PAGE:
Women in Business ’13: Colleen Ostrowski

The eclectic ITT Corporation VP



While Colleen Ostrowski originally planned a career in marketing, it took just one class in finance to change her mind.“I discovered I was much more in tune with finance,” she explains. A summer internship working in the finance department at Pfizer sealed the deal. “I loved it,” Ostrowski says. “It became a passion.” After working at Pfizer in finance and treasury for 10 years, she joined ITT Corporation in 2010 as assistant treasurer, and was quickly promoted to vice president and treasurer later that year. 

Good timing. Ostrowski became a key player in the $12 billion ITT demerger in 2011, when the company spun off its defense and water businesses. “Defense was only 60 percent of our business, but the entire company was being valued as a defense business,” Ostrowski says. “We decided to split the company into three balanced businesses in order to realize shareholder value.” In the end, each company ended up with an investment-grade rating, set up with credit lines, debt structures, commercial paper programs, credit revolvers—everything necessary to ensure success as a stand-alone company. “A demerger process usually takes three to five years,” Ostrowski says. “We did it in just 10 months for three companies!”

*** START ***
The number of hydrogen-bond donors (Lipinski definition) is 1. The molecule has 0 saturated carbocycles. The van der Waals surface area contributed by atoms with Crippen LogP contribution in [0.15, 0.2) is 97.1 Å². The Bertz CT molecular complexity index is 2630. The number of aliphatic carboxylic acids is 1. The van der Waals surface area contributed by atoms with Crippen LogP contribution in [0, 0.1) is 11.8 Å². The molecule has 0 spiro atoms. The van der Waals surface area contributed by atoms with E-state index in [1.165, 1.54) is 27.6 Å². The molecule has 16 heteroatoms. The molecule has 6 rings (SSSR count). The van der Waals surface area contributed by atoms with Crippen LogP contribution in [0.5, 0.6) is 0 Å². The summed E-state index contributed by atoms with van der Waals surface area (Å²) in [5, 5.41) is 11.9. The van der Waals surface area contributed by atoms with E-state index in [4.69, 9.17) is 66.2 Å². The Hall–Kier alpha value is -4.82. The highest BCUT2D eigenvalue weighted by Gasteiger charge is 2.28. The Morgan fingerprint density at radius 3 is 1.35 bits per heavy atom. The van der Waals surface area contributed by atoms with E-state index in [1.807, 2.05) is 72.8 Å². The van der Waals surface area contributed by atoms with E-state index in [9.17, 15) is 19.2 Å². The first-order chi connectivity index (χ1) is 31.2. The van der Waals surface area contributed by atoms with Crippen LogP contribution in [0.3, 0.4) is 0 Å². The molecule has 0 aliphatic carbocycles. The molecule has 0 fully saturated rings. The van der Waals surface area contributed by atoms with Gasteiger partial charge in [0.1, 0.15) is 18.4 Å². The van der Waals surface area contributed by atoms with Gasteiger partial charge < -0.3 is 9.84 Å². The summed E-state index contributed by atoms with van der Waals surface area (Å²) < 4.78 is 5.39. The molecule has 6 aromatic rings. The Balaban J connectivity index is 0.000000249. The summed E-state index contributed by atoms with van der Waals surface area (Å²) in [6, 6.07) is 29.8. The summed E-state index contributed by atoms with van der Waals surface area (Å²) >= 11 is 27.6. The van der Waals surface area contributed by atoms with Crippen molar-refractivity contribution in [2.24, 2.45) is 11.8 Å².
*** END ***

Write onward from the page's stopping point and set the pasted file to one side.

Not one to rest on her laurels, earlier this year Ostrowski took the lead on the Financial Planning and Analysis team and was named vice president, Corporate Finance and treasurer, her current position. “Basically, I do everything that deals with money,” she says. “People joke that I hold the purse strings, that I should loosen them up a little.” Most recently, she helped refine how the company prioritizes investments across its strategic plan, a move expected to drive profitable growth and create even more value for shareowners.

What is it like being a woman in a man’s world?  “This is a highly engineered, rigid environment, and it doesn’t have to be,” Ostrowski says. “Women bring collaboration and compassion to the workplace, something I think men would like to be able to do more of. I believe the more successful my team is, the more successful I’ll be. I ask people, ‘What do you want to be doing?’ People who are doing what they want are happy and more productive.” 

And what does Ostrowski want to be doing in the future? She’s quick to respond: “I want to continue to broaden my experience in treasury, and ultimately become a CFO.” 

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